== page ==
Cooked Ash Gourd and Lentils in Roasted Spices & Coconut Gravy
[Koh Lum boo, Tamil ]
Kozhambu or Kuzhambu with “zha” standing for a deep tongue twisted version of “La” (Dont worry, even if you hear it an umpteen times, it is hard to get) is a dish central to Tamizh (Tamil) cuisine, predominantly eaten as a side with cooked rice. And the preceding words “Varuthu Arucha” just stand for the method of preparation i.e. pan roasted and ground.
What makes Kuzhambu categorically stand out from its regional relatives like Sambar, Bele Saaru or Pappuchaaru is the method of preparation of course, more importantly, the usage of freshly roasted and ground spices and last but not the least, the indispensable coconut in insurmountable portions. And for that good reason, I guess, it is not an everyday dish, mostly best reserved for occasions. Let me not demonize the coconut now. Simply put, indulge sparingly and savour occasionally.
Ash Gourd Kozhambu in my opinion is the King of all variations of Kozhambu (Did that say how much I like it?). The very nature of Ash gourd devoid of a strong taste of its own and a spongy texture when cooked is so conducive to soaking up all the spices and flavors that its succulence is the highlight of this Kozhambu.
Among the better ways to enjoy Kozhambu of any sort for that matter when mixed with rice and a spoon of ghee, is with freshly fried Appalam (papad) or potato chips – salted or spiced with red chilli powder. At least, that is how I enjoyed it during my childhood and college days when the mind was free of pressures of the weighing machine or the bulging waistline. Now, the freshly fried Appalams have been taken over by the oil-free microwaved versions, good enough for me! (and my waist is happy too..)
I remember Kozhambu being a weekend affair at home owing to its slightly elaborate preparation. Trust me though, it is worth every minute of sweating in front of the hot stove!
The best part of this Kozhambu recipe is its versatility and adaptability to a motley of vegetable combinations. Here are some of the tried and tested variants. A mix and match of these works beautifully too.
Ash Gourd and Brown Chana (soaked overnight)
Green Beans and fresh Hyacinth beans (Avarekal in Kannada)
Green Beans and Carrots
Potatoes and Eggplant / Brinjal and Brown chana
Kohlrabi (Navilkosu in Kannada, Noolkolu in Tamil & Telugu)
Like me, is there a special Kozhambu recipe you cherish or you have inherited? Share your experiences in the comments box.
2 cups diced Ash gourd (Poosanikai, tamil), skin chopped off
1/2 cup tuvar dal (pigeon peas)
1/4 tsp turmeric
small lemon sized tamarind
To dry roast & grind:
2 tbsp coriander seeds (dhania)
2 tbsp split bengal gram (chana dal)
12 whole dried red chillies
5-6 curry leaves
1/2″ piece of cinnamon bark (chakke)
dash of hing/asafoetida
2/3 cup grated coconut
2 tsp peanut oil
1 tsp mustard
pinch of hing/asafoetida
2 whole red chillies
5-6 curry leaves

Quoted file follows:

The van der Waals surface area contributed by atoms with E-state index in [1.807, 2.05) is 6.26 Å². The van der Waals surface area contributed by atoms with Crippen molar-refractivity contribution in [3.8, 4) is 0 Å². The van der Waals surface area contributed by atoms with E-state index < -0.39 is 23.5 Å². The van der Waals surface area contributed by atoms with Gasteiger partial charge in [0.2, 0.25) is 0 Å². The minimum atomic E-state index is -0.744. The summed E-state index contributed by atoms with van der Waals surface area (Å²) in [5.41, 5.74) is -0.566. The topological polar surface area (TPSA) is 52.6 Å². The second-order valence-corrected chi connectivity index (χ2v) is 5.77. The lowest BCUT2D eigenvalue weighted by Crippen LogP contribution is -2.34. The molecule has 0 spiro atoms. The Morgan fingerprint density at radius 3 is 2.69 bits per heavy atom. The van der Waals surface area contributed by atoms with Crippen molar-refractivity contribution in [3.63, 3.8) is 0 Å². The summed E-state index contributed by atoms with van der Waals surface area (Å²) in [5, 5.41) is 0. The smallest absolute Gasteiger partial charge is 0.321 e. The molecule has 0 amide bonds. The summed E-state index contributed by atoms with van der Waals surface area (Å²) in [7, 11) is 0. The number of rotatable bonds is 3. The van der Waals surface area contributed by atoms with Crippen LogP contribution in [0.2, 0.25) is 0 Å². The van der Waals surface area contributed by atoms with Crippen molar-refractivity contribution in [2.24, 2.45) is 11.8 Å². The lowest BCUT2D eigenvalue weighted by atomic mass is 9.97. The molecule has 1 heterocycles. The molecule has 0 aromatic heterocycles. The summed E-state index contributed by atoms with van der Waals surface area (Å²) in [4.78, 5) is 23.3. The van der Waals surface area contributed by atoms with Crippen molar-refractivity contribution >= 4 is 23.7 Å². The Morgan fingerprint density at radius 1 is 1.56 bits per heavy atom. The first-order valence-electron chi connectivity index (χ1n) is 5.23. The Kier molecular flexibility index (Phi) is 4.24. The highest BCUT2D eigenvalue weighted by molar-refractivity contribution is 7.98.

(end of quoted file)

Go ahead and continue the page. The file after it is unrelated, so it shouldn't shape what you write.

How it’s done:
Wash Tuvar dal well until water runs clear. Pressure cook with turmeric for 4-5 whistles or until well cooked. Meanwhile in a medium pot, cook diced ash gourd in a little more than enough water to cover until cooked but not mushy. Add salt, cover and keep aside.
When cooker has cooled, whisk through the cooked dal to mash well. Wash and soak seeded tamarind in warm water for 10-15 mins.
In the mean while, in a kadai/skillet over medium-high heat, dry roast everything under “To dry roast & grind” except hing and grated coconut until fragrant and the chana dal turns golden brown and curry leaves are crisp. Switch off, add hing and grated coconut and sauté until coconut is not longer raw.
Squish soaked tamarind to pulp. In a blender, grind the dry roasted ingredients along with tamarind pulp and some water to a smooth paste.
Pour this paste onto the cooked ash gourd along with cooked dal. Adjust the salt, add more water to adjust the consistency and bring to a nice bubbling boil over medium heat, stirring intermittently. Simmer for about 10-15 mins.
For the tempering, heat oil in a small kadai or saucepan over high heat. When the oil is hot enough, add mustard seeds and reduce heat to medium. When they splutter, add whole red chillies, curry leaves and lastly hing and sauté until red chillies turn brown and curry leaves are crumbly crisp. Turn the tempering over on the simmering Kozhambu, cover immediately and keep aside.
Serve hot with a spoon of ghee drizzled over hot rice and a side of Appalam. It is finger licking good!
If you need to increase or decrease the quantity of the dry roast ingredients, rule of thumb is – dhania and chana dal go in equal proportions.
Kozhambu is not restricted to rice alone, it pairs very well with chapati, dosa, idli and the like.
Because of the coconut, it does not keep for long at room temperature. Store leftovers immediately in the refrigerator.
To me, Kozhambu is an ultimate weekend / occasional comfort food that I love to indulge in once in a while to kick my taste buds out of the weekday rut. It is perfect to keep me warm and drive away my blues on a dreary winter day too!
And for this simple reason, I am sending this to Winter Warmers Event hosted this month at The Veggie Hut